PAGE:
Today? Only insane people would start using it. The one and only reason to use it is that you can't kick the habit.
 
yes +Linus Torvalds i am the work of the devil - therefore i use vim. that's it :D ...and i love it! but everyone has to make the choice for him(her)self... it's not a question of "which editor is better" - it's a question of personal preferences... just as simple as this.
 
At this point it's the non-modal editing that makes no sense to me
 
I love vim, did you know there is a key sequence to remove all lines and save the file?
 
UTF-8 is the way forward, I use Gedit to write code in golang, I'm happy with that!
 
vi rules, Emacs drools...

I really dislike the term "'murricans"... Makes me think that the whole world sees us as a bunch of redneck Texans...
Bob By
 
>2012
>not using notepad
 
I hope you dont have the same perspective for the linux kernel
 
Everybody clings to the things he's used to... well thats news.
 
GEDIT IS BETTER! (/me dodges tomatoes.)
 
I just really modify configs, do a little scripting and write with plain text (smaller then word processor files). I use nano in a term or grant, but leafpad, gedit, Kate or mcedit all get the job done.
 
Vim is your tool, if you don't want to move your fingers.
 
Huh.  I am apparently the devil.

I'll check out your uEmacs/PK, though.  I think I'd miss my ECB and a number of other plugins and customization too much to use it as a primary editor, but I'll try anything.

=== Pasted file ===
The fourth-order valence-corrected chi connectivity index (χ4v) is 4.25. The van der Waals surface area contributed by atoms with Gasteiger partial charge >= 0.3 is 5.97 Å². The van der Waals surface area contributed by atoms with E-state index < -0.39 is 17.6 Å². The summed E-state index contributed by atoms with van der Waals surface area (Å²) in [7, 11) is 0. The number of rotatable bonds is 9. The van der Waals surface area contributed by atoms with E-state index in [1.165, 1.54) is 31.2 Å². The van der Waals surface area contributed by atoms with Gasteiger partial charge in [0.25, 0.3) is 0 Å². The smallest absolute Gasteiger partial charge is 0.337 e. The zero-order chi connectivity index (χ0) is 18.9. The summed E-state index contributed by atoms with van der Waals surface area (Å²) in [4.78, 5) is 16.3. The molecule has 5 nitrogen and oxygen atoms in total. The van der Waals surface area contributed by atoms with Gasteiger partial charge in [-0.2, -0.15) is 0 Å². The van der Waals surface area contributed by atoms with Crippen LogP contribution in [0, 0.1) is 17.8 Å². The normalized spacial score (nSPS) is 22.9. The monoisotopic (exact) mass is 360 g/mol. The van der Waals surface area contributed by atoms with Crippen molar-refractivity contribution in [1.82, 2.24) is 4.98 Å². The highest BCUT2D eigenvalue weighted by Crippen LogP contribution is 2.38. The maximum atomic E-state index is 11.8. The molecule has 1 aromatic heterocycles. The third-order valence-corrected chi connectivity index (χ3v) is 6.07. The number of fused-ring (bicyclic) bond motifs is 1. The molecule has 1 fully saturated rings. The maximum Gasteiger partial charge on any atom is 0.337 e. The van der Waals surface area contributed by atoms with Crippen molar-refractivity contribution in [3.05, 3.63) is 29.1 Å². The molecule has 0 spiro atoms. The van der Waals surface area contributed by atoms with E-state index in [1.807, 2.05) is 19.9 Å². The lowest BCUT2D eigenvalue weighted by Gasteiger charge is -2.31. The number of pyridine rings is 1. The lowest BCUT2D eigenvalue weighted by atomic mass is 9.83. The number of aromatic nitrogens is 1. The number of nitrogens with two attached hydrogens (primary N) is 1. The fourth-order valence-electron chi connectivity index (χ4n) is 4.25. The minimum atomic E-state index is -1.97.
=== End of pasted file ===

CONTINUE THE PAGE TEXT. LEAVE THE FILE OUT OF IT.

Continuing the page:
Nano is my primary editor and second comes vi. Although I do not see vi any inferior to nano.
 
Emacs: A great OS with a shitty editor.
 
Vim. Offtopic but any way to type Telugu in vim?
 
The Architect: As I was saying, she stumbled upon a solution whereby nearly ninety-nine percent of the test subjects accepted the program provided they were given a choice - even if they were only aware of it at a near unconscious level. While this solution worked, it was fundamentally flawed, creating the otherwise contradictory systemic anomaly, that, if left unchecked, might threaten the system itself. Ergo, those who refused the program, while a minority, would constitute an escalating probability of disaster. 

So, the problem is...choice
 
+Zebadiah Long, that would depend on the IME.  I regularly use Access Company's implementation of Graffiti, and that takes up only about 1/2 to 2/3 the vertical space that other keyboards do.  Quikwriting is another IME example which, when sized down a bit, doesn't take as much room.
 
Now if only Xcoral had proper UTF8 support....

If I don't have access to Xcoral, I'll use nano if it's there, vi if I have to.  The in-your-face-with-a-flaming-chainsaw pathological modality of vi drives me bugnuts, but not as much as the "you are trapped in a maze of twisty little key chords, all alike" of emacs.